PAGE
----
But with the range of index funds and ETFs now available, investing in a geographically diversified way is a lot easier than it used to be.

One fund to do it all

In fact today you can invest across the global equity market by putting your all your equity money into a single world equity tracking fund or ETF.

To summarize the benefits:

  • Your portfolio will be as diversified as possible and each dollar invested in the market is presumed equally clever; consistent with what a rational investor believes. (I bet a lot of Japanese investors wished they had diversified geographically after their domestic market declined as much as 75% from its peak during the past 20 years.)
  • Since we are simply buying ‘the market’ as broadly as we can, it’s a very simple portfolio to construct and thus very cheap to run – and of course we don’t have to pay anyone to be smart about beating the market. Over time this cost benefit can make a huge difference. Don’t ignore it!
  • This kind of broad based portfolio is now available to most investors, whereas only a couple of decades ago it was not. (Most people then thought ‘the market’ meant only their domestic market.)

Even if you are already an index tracking investor, for some of you getting an internationally diversified portfolio may have involved combining multiple products in a bit of an ad hoc way to gain international exposure (perhaps based on gut feel of which markets will outperform).

Don’t bother. The market has already done all the work of allocating between countries and regions for you.

Instead, focus only on how much you want in equities overall compared to less risky asset classes and on collecting the equity premium.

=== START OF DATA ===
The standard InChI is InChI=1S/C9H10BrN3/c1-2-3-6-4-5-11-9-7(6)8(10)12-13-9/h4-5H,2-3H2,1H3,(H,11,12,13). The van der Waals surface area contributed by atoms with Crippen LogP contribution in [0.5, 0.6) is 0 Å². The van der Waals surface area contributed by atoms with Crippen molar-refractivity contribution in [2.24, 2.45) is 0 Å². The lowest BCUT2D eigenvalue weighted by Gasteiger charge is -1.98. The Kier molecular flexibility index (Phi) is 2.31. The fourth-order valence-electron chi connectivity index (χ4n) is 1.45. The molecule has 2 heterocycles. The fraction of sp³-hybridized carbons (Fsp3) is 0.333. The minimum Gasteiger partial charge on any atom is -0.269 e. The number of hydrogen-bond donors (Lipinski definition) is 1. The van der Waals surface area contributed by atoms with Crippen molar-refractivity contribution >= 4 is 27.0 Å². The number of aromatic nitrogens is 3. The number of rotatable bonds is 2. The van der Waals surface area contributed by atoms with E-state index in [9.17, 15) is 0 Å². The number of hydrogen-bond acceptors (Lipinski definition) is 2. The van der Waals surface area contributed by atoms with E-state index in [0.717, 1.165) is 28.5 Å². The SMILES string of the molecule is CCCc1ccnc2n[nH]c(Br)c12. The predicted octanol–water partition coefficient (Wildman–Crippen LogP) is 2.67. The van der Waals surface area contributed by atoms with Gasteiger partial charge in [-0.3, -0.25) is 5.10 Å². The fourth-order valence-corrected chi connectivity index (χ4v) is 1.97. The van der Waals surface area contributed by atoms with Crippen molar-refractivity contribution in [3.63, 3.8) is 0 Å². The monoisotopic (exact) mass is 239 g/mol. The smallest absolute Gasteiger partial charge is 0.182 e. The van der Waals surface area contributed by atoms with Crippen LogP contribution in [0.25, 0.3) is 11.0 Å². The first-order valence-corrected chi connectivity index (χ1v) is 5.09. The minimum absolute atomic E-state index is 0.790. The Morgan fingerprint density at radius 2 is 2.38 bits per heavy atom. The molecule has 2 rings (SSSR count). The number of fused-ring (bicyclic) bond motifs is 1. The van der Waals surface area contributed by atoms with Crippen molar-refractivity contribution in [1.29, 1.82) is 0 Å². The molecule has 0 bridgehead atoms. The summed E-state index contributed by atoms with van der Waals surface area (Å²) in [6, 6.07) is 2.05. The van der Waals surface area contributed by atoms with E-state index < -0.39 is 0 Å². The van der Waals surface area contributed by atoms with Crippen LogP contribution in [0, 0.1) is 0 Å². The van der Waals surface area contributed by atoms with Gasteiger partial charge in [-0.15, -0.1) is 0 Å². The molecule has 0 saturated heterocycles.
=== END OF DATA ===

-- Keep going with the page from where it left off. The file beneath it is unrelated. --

The bottom line is you should buy the broadest based index tracking products you can.

By definition, that’s a total world equity market tracker.

Lars Kroijer’s book Investing Demystified is available from Amazon. He is donating all his profits from his book to medical research. He also wrote Confessions of a Hedge Fund Manager.

  1. Currency hedged investment products do exist, but in my view their on-going hedging expense adds significant costs without clear benefits, and on occasion further fails to provide an accurate hedge. Besides, many companies have hedging programs themselves meaning that a market may already be partially protected against currency moves, or have natural hedges via ownership of assets or operations that trade in foreign currency (like Petrobras owning oil trading in USD). []
  2. I believe this is still true, despite international correlations having gone up as the world has become more inter-related and large companies increasingly global. []
{ 125 comments… add one }
  • 1 moneyshot March 10, 2015, 12:37 pm

    excellent article. quick question though:
    which is the lowest cost total world equity market tracker?
    and what about bonds? is there a way o getting global bond exposure ( or at least a good mix )?

  • 2 Jonny March 10, 2015, 1:25 pm

    A really good article. The first dozen paragraphs really sum up the rational for passive investing well.

    A follow up comparing world trackers would be very interesting. Not just which is best(!), but the 2nd and 3rd place trackers too, for those wanting to diversify across providers / asset managers.

  • 3 Richard March 10, 2015, 1:34 pm

    Fantastic article. But what I really want to know is whether you think it is smart for current index tracking investor to swap his/her portfolio over to this one global tracker?

    I currently have a portfolio based on the 90% equity suggestion from one of your previous blogs but having everything tied up in one tracker sounds pleasing.

  • 4 Neverland March 10, 2015, 1:37 pm


    There is the Vanguard Global Bond Index Income (Hedged GBP) which tracks the Barclays Global Bond Index and charges (I think) 0.2% up front and 0.15% annually. If you want global the Barclays Index seems to be the one to track

    I just bought a gilt with a maturity close to my retirement age myself, no ongoing fee

  • 5 Steve March 10, 2015, 2:17 pm

    I don’t overweigh my home market because I understand it but because it goes some way to aligning the fortunes of my equity exposure to my likely day-to-day costs. It is not because I think I have an edge but because the UK is a relevant market for me. Is that illogical?

  • 6 The Investor March 10, 2015, 2:29 pm

    @Steve — Well, that’s the section Lars talks about in respect to currency risk. 🙂